So: as a description, naive just means, "Ain't been to school."  The description, by itself, has nothing to do with the character's talent and/or "story juice" on these matters, only that the character is bamboozled by all this metaphysical mumbo-jumbo and doesn't understand (or care about) the fine print. 

With that in mind, a Naif can acquire a Lore score simply by coming to appreciate whatever demons are all about.  Y'know on your one-sheet where you define what demons are, or what sorcery is, in this setting?  The Naif has figured this out intuitively, through one particular experience or through the course of a lifetime.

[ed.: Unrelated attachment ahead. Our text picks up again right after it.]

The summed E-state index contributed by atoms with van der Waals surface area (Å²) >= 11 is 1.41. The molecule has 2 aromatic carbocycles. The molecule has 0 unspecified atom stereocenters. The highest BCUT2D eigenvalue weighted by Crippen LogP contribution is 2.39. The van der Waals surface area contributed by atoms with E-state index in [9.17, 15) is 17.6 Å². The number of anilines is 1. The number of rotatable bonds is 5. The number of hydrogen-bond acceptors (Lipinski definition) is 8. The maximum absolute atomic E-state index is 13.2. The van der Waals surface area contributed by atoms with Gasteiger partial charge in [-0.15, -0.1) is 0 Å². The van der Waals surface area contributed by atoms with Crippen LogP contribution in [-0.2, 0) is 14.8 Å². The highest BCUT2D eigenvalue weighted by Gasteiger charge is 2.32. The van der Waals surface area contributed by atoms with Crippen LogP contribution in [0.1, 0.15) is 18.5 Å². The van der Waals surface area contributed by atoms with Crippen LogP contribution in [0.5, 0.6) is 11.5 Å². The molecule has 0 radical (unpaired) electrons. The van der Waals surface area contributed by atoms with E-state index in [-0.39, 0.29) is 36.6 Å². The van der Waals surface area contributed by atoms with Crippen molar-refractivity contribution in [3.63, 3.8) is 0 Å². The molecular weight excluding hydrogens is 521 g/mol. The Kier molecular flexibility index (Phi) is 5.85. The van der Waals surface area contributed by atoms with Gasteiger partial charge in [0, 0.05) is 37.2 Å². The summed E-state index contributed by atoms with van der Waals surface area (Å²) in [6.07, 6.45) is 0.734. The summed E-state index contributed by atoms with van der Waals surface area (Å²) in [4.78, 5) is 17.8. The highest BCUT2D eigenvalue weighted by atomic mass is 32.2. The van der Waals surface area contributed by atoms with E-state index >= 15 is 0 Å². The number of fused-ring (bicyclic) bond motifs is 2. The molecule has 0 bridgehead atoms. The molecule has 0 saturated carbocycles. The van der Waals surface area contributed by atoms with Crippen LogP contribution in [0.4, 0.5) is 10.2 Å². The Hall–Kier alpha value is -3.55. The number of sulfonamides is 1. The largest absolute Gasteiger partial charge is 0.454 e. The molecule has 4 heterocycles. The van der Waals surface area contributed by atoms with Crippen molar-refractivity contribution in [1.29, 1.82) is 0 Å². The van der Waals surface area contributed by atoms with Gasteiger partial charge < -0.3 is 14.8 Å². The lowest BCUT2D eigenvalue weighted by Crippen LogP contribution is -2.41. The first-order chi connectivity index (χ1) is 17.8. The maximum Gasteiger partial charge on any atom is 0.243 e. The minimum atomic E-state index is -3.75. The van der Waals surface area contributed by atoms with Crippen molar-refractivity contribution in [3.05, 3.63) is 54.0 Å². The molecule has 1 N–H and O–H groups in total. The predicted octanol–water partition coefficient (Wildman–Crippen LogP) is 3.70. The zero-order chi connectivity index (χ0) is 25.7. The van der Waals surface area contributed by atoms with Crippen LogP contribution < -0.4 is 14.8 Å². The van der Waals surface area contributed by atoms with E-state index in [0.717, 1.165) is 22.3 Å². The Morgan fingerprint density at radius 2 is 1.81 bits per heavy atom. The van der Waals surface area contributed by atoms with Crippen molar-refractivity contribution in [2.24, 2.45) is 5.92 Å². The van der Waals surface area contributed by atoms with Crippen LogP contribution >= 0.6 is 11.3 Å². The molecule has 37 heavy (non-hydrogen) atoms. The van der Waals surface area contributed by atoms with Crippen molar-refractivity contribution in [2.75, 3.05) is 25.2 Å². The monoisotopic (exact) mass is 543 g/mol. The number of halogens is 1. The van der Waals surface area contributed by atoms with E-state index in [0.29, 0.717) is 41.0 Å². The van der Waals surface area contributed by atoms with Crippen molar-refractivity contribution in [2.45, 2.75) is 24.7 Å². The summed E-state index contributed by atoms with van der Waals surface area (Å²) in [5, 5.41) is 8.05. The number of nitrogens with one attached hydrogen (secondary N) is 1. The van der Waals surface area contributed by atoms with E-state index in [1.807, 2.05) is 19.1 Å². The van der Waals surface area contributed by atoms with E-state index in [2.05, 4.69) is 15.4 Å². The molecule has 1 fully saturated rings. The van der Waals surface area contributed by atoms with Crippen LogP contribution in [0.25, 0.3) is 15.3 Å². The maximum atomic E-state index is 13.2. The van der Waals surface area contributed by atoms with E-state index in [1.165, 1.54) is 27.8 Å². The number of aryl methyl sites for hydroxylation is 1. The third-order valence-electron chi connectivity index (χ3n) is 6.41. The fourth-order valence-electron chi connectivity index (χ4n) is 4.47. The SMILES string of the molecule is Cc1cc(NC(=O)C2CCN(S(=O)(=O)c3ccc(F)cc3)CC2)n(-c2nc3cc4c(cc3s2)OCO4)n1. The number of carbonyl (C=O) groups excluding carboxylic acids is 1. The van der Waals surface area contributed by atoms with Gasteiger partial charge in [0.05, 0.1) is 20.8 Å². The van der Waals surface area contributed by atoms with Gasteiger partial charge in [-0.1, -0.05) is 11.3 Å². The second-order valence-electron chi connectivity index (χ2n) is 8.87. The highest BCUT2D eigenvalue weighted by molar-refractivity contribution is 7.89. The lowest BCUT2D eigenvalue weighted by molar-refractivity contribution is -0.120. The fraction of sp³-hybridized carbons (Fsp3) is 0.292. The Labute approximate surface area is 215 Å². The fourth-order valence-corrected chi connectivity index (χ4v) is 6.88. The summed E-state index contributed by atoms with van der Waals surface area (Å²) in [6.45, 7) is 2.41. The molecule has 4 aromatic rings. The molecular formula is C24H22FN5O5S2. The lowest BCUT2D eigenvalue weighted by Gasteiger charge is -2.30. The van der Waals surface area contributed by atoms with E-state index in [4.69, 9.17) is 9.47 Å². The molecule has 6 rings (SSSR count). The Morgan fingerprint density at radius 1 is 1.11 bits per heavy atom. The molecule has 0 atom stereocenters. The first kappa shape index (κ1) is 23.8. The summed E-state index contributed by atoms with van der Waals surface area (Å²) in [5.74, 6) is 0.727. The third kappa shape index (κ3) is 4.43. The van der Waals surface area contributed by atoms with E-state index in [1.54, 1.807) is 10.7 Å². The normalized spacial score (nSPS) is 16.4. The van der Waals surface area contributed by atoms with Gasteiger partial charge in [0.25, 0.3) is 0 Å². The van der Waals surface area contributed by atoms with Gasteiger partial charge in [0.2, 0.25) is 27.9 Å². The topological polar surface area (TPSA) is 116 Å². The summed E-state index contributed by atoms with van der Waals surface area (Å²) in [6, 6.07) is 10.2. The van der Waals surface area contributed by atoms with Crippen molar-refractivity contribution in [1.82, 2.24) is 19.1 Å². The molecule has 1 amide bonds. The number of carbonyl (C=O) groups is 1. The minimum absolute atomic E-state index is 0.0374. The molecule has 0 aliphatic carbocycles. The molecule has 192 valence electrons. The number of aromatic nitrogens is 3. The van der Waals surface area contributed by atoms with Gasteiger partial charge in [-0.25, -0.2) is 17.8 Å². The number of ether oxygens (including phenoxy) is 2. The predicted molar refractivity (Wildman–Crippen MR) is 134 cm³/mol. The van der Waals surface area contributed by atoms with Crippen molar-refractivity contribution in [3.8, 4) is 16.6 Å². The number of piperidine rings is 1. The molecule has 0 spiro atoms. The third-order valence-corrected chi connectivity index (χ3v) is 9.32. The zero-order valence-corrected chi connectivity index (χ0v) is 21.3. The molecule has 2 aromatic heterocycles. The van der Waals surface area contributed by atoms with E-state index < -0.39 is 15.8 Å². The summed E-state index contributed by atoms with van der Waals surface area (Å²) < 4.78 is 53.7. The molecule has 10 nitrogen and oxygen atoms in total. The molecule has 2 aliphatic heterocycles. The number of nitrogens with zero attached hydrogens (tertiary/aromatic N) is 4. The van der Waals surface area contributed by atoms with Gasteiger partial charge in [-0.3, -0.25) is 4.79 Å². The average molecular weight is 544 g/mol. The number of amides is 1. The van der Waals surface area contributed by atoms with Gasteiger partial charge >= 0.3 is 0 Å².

Let's work with Sex & Sorcery's notion that sorcery is about attempting to perceive Reality-in-the-Raw.  Here, a Naif sorcerer might be someone who, through an extreme experience, somehow learned something about how the Cosmos really works, even if the lesson is vague, numinous, and difficult to comprehend.  Let me use an example from Wikipedia: Ed Gein (http://en.wikipedia.org/wiki/Ed_Gein), the inspiration for Psycho's Norman Bates.  Gein is hopelessly, obsessively, desperately in love with his harridan of a mother.  A lifetime of sublimated hatred, sexual longing, completely unselfish love, and blind faith in the face of unbearable suffering have combined to give Gein, in his darkest moments, a strangely tender glimpse of some Ultimate Truth.  He doesn't know what to do with it; he doesn't know anything about "rituals" or "magic."  He just knows a thing or two about his situation; it's numinous to him.  (This is much too wordy, of course: my notes say, "obsessive, sublimated, unbearable love" which is really about all you need.)  (Note that this explanation might work for "Mad" too.  But also note that unlike a not of "Naive" explanations, there isn't some "superhero origin" event: "Naive" can work that way, but it can also just be something that builds up over time.)